In our last issue, we had quoted the observation made by Secretary-General Kofi Annan that it was important "to deal with the root causes of the problem which (lead ...) to terrorism ... Terrorism could erupt from a feeling that a person is oppressed and has no voice except through terrorism."
Forty-eight years ago, the Universal Declaration of Human Rights had declared it to be "essential, if man is not to be compelled to have recourse, as a last resort, to rebellion against tyranny and oppression, that human rights should be protected by the rule of law."
Over the years, a series of international covenants have addressed specific human rights and have been signed by individual nations as State parties. Committees meet regularly to assess the response of States parties to their commitments under these covenants. In their recent meetings the Human Rights Committee, among other things, observed that terrorism did not justify measures in Peru that contravened human rights standards; the Committee against Torture, in one of its requests, asked Israel for a special report on the use of "moderate physical pressure" by its security forces in interrogation of suspected terrorist, and the Subcommission on Prevention of Discrimination and Protection of MInorities, in the course of its deliberations, expressed concern at the consequences of the international economic embargo on Iraq.
The Committee on Economic, Social and Cultural Rights held its fifteenth session (18 November-6 December, Geneva).
The 18-expert panel, charged with monitoring the implementation of the 1966 International Covenant on Economic, Social and Cultural Rights: requested the Dominican Republic, among other things, to honour its obligations through maintaining constructive dialogue with the Committee; urged Portugal to enact a legislation on the right to strike in Macau; called for new legislative and social measures to address HIV/AIDS in Belarus; recommended efforts to ensure equality between men and women with regard to employment and salary matters in Finland; and urged the adoption by the United Kingdom of legislation against age and sex discrimination in Hong Kong.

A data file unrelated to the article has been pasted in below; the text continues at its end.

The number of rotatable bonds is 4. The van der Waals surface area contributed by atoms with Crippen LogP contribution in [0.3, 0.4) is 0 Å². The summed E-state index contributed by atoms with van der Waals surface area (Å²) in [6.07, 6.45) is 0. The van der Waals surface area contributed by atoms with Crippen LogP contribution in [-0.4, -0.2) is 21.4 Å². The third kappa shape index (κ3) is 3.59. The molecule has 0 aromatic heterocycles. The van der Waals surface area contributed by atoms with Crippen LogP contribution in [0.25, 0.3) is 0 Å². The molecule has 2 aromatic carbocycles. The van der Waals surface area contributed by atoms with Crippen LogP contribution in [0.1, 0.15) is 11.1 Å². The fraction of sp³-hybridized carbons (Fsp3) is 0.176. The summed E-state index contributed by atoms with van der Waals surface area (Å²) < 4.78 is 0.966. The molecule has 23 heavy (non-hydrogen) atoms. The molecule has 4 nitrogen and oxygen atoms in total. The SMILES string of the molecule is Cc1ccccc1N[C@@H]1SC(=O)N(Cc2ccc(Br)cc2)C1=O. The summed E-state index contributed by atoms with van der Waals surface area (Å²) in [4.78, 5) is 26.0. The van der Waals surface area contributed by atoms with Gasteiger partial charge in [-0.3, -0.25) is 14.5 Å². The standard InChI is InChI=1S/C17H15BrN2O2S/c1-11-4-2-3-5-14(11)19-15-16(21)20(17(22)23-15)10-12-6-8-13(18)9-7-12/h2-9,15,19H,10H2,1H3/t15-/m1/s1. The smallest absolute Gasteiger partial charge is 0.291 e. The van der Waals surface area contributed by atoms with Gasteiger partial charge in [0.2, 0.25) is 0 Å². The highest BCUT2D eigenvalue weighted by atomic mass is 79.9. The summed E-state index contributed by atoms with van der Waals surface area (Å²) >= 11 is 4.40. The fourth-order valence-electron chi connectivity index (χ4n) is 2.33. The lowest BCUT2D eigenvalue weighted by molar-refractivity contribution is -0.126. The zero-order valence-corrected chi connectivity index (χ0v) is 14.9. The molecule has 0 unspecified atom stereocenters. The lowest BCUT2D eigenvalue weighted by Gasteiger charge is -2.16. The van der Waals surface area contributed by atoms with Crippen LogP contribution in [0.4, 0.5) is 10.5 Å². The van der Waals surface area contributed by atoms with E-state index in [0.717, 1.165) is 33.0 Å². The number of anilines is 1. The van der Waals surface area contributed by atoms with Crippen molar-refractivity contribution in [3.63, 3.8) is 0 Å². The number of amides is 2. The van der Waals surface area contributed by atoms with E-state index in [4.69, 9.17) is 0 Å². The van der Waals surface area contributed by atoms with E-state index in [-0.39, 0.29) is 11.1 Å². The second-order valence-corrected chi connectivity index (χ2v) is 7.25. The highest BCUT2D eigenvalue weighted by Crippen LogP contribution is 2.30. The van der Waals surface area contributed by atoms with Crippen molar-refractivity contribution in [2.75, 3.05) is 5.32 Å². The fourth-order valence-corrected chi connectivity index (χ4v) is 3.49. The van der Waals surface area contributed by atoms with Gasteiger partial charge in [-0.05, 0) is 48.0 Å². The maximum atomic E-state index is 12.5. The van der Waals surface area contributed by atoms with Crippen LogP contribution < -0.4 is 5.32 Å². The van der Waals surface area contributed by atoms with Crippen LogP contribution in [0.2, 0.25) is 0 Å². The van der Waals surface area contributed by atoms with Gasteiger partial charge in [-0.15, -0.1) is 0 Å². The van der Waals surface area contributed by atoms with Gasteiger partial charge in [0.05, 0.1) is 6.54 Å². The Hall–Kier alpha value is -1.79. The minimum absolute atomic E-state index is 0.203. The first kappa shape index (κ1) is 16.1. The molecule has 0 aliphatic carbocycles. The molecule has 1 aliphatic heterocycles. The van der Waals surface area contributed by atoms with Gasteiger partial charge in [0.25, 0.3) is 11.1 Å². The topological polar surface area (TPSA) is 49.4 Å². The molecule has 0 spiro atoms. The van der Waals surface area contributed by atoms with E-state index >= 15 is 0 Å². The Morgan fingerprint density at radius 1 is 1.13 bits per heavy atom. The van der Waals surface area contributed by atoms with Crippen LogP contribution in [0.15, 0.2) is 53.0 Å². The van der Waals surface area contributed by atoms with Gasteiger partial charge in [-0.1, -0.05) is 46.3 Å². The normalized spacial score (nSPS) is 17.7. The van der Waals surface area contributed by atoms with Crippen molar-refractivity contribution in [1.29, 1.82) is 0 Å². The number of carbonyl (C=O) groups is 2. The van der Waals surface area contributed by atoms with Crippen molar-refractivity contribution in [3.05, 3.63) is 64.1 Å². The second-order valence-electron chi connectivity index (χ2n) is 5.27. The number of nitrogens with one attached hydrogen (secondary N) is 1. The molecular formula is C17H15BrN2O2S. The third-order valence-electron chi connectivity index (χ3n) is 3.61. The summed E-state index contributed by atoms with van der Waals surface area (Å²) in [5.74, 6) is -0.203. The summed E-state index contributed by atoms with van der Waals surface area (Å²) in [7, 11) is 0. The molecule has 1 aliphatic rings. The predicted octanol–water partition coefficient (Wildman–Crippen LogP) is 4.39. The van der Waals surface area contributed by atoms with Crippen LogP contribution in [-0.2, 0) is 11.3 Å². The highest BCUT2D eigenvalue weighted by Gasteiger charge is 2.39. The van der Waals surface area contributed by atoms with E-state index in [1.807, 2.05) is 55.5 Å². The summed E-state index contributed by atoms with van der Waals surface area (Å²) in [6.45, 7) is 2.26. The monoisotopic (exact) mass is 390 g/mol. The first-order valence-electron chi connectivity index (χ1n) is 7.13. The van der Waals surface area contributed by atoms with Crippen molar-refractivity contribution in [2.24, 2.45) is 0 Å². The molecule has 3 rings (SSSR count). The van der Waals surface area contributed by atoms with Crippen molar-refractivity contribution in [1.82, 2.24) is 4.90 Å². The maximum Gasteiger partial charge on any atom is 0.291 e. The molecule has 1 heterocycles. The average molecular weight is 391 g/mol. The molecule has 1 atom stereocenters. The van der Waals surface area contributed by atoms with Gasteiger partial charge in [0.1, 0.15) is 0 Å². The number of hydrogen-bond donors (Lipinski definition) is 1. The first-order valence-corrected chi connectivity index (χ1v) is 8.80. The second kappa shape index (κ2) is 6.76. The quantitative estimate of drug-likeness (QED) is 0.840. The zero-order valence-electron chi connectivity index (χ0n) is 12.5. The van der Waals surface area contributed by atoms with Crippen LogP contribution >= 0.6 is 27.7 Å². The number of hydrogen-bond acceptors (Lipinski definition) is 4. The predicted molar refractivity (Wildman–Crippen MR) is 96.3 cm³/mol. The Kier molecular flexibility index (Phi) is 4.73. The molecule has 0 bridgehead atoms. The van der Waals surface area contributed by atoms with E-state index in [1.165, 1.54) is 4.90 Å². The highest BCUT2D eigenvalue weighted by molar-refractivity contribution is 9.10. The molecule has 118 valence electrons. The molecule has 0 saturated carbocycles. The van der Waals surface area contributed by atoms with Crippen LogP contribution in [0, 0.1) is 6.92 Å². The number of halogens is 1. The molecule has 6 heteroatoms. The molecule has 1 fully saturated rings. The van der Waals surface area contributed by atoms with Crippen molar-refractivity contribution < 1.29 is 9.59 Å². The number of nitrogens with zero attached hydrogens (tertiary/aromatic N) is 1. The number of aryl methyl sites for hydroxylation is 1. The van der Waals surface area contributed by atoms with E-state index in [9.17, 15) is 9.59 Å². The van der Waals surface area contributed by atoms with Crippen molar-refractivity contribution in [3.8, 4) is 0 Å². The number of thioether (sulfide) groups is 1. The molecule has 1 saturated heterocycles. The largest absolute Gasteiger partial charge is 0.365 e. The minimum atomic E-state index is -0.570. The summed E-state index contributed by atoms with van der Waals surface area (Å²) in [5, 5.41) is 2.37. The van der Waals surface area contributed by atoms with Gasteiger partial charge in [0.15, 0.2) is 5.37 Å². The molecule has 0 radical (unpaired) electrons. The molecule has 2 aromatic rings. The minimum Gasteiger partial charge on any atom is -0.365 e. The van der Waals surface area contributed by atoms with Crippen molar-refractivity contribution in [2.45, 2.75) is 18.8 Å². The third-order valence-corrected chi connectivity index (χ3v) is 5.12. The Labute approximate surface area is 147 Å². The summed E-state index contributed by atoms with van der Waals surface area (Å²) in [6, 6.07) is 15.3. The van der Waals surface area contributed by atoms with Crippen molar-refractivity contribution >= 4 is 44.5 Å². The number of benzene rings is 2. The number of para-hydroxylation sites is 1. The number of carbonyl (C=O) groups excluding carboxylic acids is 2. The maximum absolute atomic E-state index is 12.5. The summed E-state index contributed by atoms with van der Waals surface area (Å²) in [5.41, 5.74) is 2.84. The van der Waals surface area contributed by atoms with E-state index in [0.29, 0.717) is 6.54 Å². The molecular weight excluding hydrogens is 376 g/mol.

The Committee also concluded five years of work on a draft optional protocol to the Covenant, under which individuals and organizations from States agreeing to the treaty would be able to send to the Committee any allegations that their economic, social, and cultural rights had been violated.
Completing its two-week session (11-22 November, Geneva) after reviewing reports from six States parties to the 1984 Convention against Torture and Other Cruel, Inhuman and Degrading Treatment or Punishment, the Committee against Torture called for the establishment of an independent committee to look into allegations of torture and other cruel treatment in the conflict between Russian forces and Chechen separatists in the south of the Russian Federation. It urged that allegations of ill-treatment of detainees in the Republic of Korea be fully investigated; expressed concern about allegations against Algeria for acts of torture in its battle against terrorism; recommended urgent measures to halt allegations of torture in Georgia; and expressed approval of proposed criminal and judicial reforms in Poland. It decided to ask Israel to submit a special report on the decision by its Supreme Court to declare lawful the use of "moderate physical pressure" by security forces in interrogating specific suspects of terrorist acts. …